GP FRANKLIN’S, whose menu bears the sober legend “A Timeless Place,” was designed to remind diners of an old five-and-dime. The decor is nostalgic (there’s a tin ceiling, a soda fountain, a marble-topped fudge table, and posters of turn-of-the-century candy ads) and hyperpatriotic (pleated flags hang from the rafters and a mural depicting the storming of San Juan Hill during the Spanish-American war is painted on one wall). The fare is basic American burgers, sandwiches, and salads accompanied by comfort foods like baked beans, coleslaw, and potato salad. Kids’ options include the obligatory stuff: chicken fingers, miniburgers, and mac ‘n’ cheese. But the highlights are the soda-fountain treats–hand-mixed cherry Coke, rich egg creams, and sundaes made with homemade ice cream. “All the recipes came from family and friends,” says owner Gerard Prendergast, a veteran manager of local steak houses (Ditka’s, Magnum’s), who says his kids inspired him to open the new place. GP Franklin’s is at 4767 N. Lincoln, 773-293-1900.

The team behind Le Passage–Billy Dec and Brad Young of the Bedroom and Dragon Room and Rick Wahlstedt and Joe King of Le Colonial–have just opened ROCKIT BAR & GRILL, a more affordable and casual version of their various restaurant-cum-nightclubs. They’ve hired consulting chef Patrick Robertson and executive chef James Gottwald (both of One Sixty Blue) to create and execute a menu that’s more elegant than it reads. It features French-inspired dishes, including onion soup, lamb hot pot with radicchio, chicken paillard (flattened chicken breast with olives and feta), and steamed Prince Edward Island mussels with spicy chorizo, along with gussied-up tavern fare like Rockit Burgers (ground Kobe beef topped with foie gras and black truffles) and Black Angus meat loaf sandwiches. There’s also a bar-food section with snacks like warm soft pretzels with mustard, jumbo chicken wings, spinach-and-artichoke dip, and frozen Snickers and Milky Way bars. Serious desserts include profiteroles and a dark-chocolate mousse served in a martini glass with tangerine glaze. (A modified late-night menu is served until 1:30.) The second floor is done up like a modern lodge: antler chandeliers, tables made from tree stumps, and four custom-made pool tables. Even the nine plasma screens are surrounded by antique-looking picture frames. The powerful sound system pumps what the press packet calls “innovative new sounds” but is actually the kind of unique medley you can re-create in your car by setting your radio to scan: Coldplay, Ozzy, the White Stripes, Duran Duran. The decibel level rises as the evening progresses. Rockit Bar & Grill is at 22 W. Hubbard, 312-645-6000.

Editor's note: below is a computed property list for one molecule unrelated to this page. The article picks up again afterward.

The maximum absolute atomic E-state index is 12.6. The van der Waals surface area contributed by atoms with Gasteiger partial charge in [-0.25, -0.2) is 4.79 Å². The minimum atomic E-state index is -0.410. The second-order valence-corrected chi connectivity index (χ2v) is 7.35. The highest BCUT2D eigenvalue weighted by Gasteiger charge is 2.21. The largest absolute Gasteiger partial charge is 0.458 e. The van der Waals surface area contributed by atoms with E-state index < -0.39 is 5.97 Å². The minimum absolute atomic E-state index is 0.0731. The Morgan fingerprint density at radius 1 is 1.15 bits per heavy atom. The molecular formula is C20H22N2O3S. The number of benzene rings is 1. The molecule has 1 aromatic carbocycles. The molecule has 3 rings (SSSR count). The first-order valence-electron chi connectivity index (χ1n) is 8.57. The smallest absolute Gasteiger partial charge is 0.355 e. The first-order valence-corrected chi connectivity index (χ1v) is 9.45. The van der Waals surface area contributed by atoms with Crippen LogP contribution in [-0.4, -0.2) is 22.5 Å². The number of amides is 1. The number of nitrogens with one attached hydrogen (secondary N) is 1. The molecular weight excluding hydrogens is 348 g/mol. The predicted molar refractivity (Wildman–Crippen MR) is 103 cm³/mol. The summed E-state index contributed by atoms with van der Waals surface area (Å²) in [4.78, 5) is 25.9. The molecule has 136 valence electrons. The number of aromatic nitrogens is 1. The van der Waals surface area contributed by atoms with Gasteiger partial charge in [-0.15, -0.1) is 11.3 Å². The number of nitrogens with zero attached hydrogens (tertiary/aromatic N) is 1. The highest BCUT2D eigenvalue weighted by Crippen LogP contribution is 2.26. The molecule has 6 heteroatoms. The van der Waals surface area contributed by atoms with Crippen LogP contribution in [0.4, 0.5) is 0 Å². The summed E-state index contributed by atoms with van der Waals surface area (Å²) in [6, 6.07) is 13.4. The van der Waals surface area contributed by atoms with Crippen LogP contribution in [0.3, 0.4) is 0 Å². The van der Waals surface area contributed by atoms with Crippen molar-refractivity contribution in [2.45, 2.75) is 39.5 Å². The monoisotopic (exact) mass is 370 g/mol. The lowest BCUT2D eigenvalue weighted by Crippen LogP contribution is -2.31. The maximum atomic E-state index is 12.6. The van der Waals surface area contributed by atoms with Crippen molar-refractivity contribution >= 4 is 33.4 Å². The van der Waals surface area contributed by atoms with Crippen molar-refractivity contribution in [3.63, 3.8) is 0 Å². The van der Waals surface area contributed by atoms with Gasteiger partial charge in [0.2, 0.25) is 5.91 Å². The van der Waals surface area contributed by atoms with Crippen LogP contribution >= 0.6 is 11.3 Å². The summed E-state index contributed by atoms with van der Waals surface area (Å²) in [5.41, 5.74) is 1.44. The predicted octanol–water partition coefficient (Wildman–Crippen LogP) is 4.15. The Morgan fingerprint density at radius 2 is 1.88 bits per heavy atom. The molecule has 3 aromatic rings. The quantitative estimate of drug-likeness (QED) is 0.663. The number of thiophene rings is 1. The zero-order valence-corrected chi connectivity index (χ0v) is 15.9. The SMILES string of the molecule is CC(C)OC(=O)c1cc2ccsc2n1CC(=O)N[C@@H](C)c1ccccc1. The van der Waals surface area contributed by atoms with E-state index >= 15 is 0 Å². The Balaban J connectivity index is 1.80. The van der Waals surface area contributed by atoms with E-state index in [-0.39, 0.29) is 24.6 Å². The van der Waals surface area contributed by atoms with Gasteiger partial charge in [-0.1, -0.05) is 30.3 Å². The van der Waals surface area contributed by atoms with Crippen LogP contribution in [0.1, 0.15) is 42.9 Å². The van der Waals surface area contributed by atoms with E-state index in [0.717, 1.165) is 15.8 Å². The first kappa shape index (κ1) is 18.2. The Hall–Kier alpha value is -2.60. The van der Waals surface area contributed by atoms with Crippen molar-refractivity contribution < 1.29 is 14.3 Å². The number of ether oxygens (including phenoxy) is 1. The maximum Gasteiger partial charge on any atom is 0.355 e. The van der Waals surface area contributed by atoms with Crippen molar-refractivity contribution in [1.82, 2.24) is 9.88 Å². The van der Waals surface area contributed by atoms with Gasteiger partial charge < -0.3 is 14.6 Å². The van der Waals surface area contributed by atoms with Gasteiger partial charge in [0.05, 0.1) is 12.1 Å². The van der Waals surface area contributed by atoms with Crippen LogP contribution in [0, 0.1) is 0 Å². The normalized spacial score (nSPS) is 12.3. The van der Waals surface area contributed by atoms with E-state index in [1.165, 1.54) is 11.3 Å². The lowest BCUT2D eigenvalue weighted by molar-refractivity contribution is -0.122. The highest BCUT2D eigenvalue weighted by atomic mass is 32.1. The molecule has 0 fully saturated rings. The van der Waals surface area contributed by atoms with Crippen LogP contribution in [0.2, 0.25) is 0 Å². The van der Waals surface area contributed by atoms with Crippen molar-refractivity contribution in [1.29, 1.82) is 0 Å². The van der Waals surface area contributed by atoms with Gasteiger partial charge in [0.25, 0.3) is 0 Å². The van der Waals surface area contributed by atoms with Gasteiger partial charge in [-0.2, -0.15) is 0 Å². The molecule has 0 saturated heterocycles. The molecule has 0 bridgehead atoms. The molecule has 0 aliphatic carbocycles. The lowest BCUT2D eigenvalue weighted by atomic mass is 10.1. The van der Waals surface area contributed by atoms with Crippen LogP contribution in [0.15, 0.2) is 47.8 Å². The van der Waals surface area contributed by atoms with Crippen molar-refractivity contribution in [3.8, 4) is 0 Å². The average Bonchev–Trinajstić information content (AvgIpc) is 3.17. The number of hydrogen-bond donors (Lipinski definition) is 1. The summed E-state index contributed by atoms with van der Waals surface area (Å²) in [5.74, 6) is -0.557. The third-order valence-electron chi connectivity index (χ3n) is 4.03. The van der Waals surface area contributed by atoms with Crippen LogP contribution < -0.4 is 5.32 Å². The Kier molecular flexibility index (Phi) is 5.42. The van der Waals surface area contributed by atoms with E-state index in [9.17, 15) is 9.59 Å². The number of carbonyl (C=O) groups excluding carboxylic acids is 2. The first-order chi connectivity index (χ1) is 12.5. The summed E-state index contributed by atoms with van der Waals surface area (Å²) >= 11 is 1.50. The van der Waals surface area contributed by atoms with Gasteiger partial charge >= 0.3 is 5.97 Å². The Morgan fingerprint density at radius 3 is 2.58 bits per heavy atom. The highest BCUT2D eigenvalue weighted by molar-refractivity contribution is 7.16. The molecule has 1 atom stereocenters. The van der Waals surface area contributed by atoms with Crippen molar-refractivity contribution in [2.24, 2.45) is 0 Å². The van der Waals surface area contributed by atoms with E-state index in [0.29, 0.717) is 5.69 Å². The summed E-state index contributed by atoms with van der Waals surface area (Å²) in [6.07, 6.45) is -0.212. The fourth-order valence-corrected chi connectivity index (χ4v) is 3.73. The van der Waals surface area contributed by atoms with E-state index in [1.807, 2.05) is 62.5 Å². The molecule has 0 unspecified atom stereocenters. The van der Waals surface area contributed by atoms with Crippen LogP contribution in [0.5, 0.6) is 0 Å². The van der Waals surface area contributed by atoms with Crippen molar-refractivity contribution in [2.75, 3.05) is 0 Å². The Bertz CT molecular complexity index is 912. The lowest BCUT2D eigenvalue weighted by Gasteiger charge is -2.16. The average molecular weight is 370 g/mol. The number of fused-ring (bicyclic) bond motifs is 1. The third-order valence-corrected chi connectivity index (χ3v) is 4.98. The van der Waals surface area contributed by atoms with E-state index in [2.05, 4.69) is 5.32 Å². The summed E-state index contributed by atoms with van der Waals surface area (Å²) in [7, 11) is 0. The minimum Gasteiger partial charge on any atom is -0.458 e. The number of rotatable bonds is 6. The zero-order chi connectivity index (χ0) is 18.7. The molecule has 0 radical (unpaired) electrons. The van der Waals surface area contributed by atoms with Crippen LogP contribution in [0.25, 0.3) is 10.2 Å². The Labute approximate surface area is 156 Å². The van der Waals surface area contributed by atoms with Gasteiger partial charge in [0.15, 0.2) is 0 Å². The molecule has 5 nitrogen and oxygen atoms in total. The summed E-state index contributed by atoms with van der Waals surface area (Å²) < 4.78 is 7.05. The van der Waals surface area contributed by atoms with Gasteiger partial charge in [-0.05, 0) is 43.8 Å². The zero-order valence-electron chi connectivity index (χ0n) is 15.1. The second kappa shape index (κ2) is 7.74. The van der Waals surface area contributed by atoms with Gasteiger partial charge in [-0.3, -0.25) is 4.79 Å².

The simply prepared food and minimalist interior at Alex Fournier, Steven Ford, and Quay Tao’s Lincoln Square eatery ACQUALINA contrast dramatically with the tone of Ford and Tao’s first endeavor, the over-the-top Mediterranean restaurant Tizi Melloul. While a few dishes at the new place are inspired by that region’s cuisine–a perfectly cooked medium-rare pistachio-crusted lamb is served with garbanzo stew, and the grilled striped bass comes with shaved fennel drizzled in olive oil–chef Greg Dahare’s menu emphasizes seasonal produce and pure flavors. A pan-seared scallop appetizer came dressed with a yellow squash caponata and bright green parsley essence, and a flatbread special was topped with intensely flavorful mission figs, blue cheese, and caramelized onions. The lyonnaise salad combines baby spinach and frisee, toasted pistachios, and lardons, topped with a poached egg and an earthy black truffle-sherry vinaigrette. The wonderful Amish chicken comes in aromatic tarragon jus with spring peas and baby carrots. The wine list has close to a dozen by-the-glass options between $5 and $8, and a limited but intriguing list of bottles from Italy, Argentina, Chile, and Spain, with a few French and American choices thrown in; most are $40 and under. The decor leans toward natural fibers–the floors are dark wood, the chairs are upholstered in leather, bamboo stalks surround the host stand–set off by orange light fixtures and chartreuse table lamps. The servers seem to anticipate your needs, refilling your water glass but not clearing plates too early. Acqualina is at 4363 N. Lincoln, 773-770-4363.

Other Recent Openings

Adobo Grill, 2005 W. Division, 773-252-9990. A Wicker Park offshoot of the popular Old Town Mexican restaurant.

La Bodega Chicago, 1851 W. Addison, 773-248-7560. A cheerful corner eatery serving breakfast and lunch, along with Intelligentsia coffee and espresso drinks.

Ember Grill, 320 N. Dearborn, 312-836-5499. Mediterranean-American newcomer replacing Celebrity Cafe inside the Westin River North.

Goddess and Grocer, 1646 N. Damen, 773-342-3200. Debra Sharpe of Feast tries her hand at upscale grab-and-go fare.

Katachi, 3911 N. Sheridan, 773-880-5340. A quaint 25-seat Japanese restaurant serving traditional dishes and sushi.

Lucky’s Sandwich Company, 3472 N. Clark, 773-549-0665. The overstuffed sandwich with hand-cut fresh fries in the sandwich, popular in Pittsburgh and Cleveland, comes to Wrigleyville.

Miramar Bistro, 301 Waukegan, Highwood, 847-433-1078. Gabriel Viti of Gabriel’s melds French bistro and Cuban food.

Turquoise, 2147 W. Roscoe, 773-549-3523. Turkish cuisine by a former Cousin’s owner in a more refined Roscoe Village space.


Abu Nawas, 2411 N. Clark; Akai Hana, 848 N. State; Albert’s Cafe & Patisserie, 52 W. Elm; Barro Cantina, 163 W. North; Hong Min, 221 W. Cermak.

Art accompanying story in printed newspaper (not available in this archive): photo/A. Jackson.